Patronizing is the act of appearing kind or helpful but internally feeling superior to others. Patronizing behaviour is a subtle form of bullying and can take many forms in social contexts. The six most frequent signs are:

  1. Interrupting people frequently

It is patronizing because when a person interrupts someone, the message they are sending out is “What I have to say is more important than what you have to say.” This leaves the other person feeling unimportant and like their voice doesn’t matter. Another variation of this could be interrupting people to correct their pronunciation. This is patronizing since it doesn’t allow the person to finish their thought. The patronizing person totally dismisses the value of what they are trying to communicate and instead makes them self-conscious about how they pronounced a word.

  1. Telling someone that they always or never do something

Saying things like “You always make that mistake” or “You never do things properly” is extremely patronizing. It makes the other person feel like a complete failure and by putting them down like that, they are actually more likely to act in that way.

  1. Telling someone to “calm down” “take it easy” or “relax!”

These are all forms of patronizing language.  If a person repeatedly tells people to “calm down” and never offers them a real solution to fix their problem, then all they’re really telling them is “keep being upset because I’m not going to help you solve that problem, but just don’t express that you’re upset.” This makes the other person feel like their feelings are invalid and confuses them into thinking that they should keep things bottled up when talking to them.

  1. Giving too many compliments to get something!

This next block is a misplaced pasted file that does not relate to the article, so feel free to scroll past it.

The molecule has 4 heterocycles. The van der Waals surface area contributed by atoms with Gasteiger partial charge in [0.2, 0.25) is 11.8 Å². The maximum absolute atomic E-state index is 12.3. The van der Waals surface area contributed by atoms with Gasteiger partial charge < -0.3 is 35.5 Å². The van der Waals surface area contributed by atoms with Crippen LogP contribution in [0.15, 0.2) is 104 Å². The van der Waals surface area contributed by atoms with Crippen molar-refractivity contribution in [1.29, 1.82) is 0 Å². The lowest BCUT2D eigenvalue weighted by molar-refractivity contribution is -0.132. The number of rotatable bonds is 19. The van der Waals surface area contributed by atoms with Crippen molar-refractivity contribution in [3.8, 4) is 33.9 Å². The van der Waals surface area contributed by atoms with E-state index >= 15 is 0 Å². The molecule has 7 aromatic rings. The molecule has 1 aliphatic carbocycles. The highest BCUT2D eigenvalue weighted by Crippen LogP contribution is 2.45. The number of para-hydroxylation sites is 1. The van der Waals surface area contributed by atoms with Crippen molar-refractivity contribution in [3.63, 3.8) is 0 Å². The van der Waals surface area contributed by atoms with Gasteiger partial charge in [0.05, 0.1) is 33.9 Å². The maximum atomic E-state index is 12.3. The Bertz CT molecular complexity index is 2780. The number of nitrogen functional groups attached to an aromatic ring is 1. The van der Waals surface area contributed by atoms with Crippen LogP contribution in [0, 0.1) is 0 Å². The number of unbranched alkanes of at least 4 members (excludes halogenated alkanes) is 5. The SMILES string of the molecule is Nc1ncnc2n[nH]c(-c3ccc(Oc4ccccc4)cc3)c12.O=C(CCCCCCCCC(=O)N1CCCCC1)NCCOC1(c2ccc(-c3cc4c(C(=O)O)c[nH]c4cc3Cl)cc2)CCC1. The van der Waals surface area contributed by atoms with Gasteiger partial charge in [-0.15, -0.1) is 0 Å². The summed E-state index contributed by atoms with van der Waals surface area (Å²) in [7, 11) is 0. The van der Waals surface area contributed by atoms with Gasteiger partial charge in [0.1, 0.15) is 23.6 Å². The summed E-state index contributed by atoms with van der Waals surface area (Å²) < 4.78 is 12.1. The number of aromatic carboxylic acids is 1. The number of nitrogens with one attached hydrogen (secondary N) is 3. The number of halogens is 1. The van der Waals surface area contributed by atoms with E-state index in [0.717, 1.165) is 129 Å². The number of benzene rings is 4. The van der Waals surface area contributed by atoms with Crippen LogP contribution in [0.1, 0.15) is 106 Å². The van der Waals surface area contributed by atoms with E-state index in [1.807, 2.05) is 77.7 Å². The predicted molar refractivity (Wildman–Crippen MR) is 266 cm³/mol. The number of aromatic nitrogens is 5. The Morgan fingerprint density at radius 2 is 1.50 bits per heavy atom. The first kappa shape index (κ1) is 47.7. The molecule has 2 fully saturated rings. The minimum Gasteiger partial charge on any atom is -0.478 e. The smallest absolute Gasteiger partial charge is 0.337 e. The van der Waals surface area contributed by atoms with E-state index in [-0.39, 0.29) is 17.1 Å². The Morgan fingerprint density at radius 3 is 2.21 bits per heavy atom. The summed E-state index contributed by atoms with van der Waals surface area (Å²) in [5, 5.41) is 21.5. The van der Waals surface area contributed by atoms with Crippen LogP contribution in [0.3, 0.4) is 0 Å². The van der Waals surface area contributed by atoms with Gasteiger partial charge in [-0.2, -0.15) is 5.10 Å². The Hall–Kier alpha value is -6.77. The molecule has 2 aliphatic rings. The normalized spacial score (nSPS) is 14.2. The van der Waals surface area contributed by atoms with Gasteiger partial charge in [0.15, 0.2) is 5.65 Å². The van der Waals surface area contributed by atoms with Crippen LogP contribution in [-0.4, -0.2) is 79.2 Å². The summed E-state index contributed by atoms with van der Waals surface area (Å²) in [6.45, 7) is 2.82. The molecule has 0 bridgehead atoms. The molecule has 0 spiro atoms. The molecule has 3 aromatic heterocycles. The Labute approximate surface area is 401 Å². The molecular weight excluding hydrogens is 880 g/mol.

It is patronizing since it assumes that if you tell the person exactly what you want them to do, they will get upset. Which is exactly the opposite of the truth. Most of the time, people want to hear exactly how they can improve and are annoyed if people feel like they have to lessen the blow.

  1. Using patronizing nicknames

Nicknames like “big guy” and “chief” are seen as patronizing. This is because even though are used to “compliment” the person, what is actually being done is belittling them by exaggerating the magnitude of their role. Nicknames like “hun” and “sweetie” are also patronizing, but in a different way. When someone is called by these nicknames they are actually being minimized and their intelligence is downplayed. This is because these nicknames are usually reserved for children.

  1. Using patronizing body language

Looking down on people is an instant sign of patronizing behaviour. Other signs are: impatient body language, e.g. loud sighs, eye-rolling, constantly looking at own watch or phone, drumming fingers or yawning. Not maintaining eye contact when someone is talking is also a sign of a patronizing tendency.


The first thing to do would be to notice how you feel in the presence of the person who is exhibiting such behaviour.  When you are with them, do you feel:

  • unimportant and like your voice doesn’t matter?
  • self-conscious?
  • confused?
  • belittled?
  • being minimized?
  • like your intelligence is downplayed?
  • like a complete failure?
  • like your feelings are invalid?
  • like you should keep things bottled up?

If your answer is positive to most or all of these questions, you have been most probably dealing with patronising behaviour. Everyone knows what it is like to be around patronizing people, so a wise thing to do would be to take distance from them or, if this is not possible (for example in a working environment), you could let them know that their behaviour is not leading to constructive communication. All things considered, people act patronizing for different reasons, but usually it boils down to insecurity and arrogance.


If you feel that you have been displaying patronizing behaviour, then it is good that you are aware of it. The next step would be to watch out for the six signs mentioned above and try to modify them so that you can improve your communication with others. An expert in interpersonal communication can also guide towards the development of effective communication skills that can improve your relationships in social contexts, in your working and private life.

Article adapted from:


Suggested reading

Gervais, S.J., Vescio, T.K. The Effect of Patronizing Behavior and Control on Men and Women’s Performance in Stereotypically Masculine Domains. Sex Roles 66, 479–491 (2012).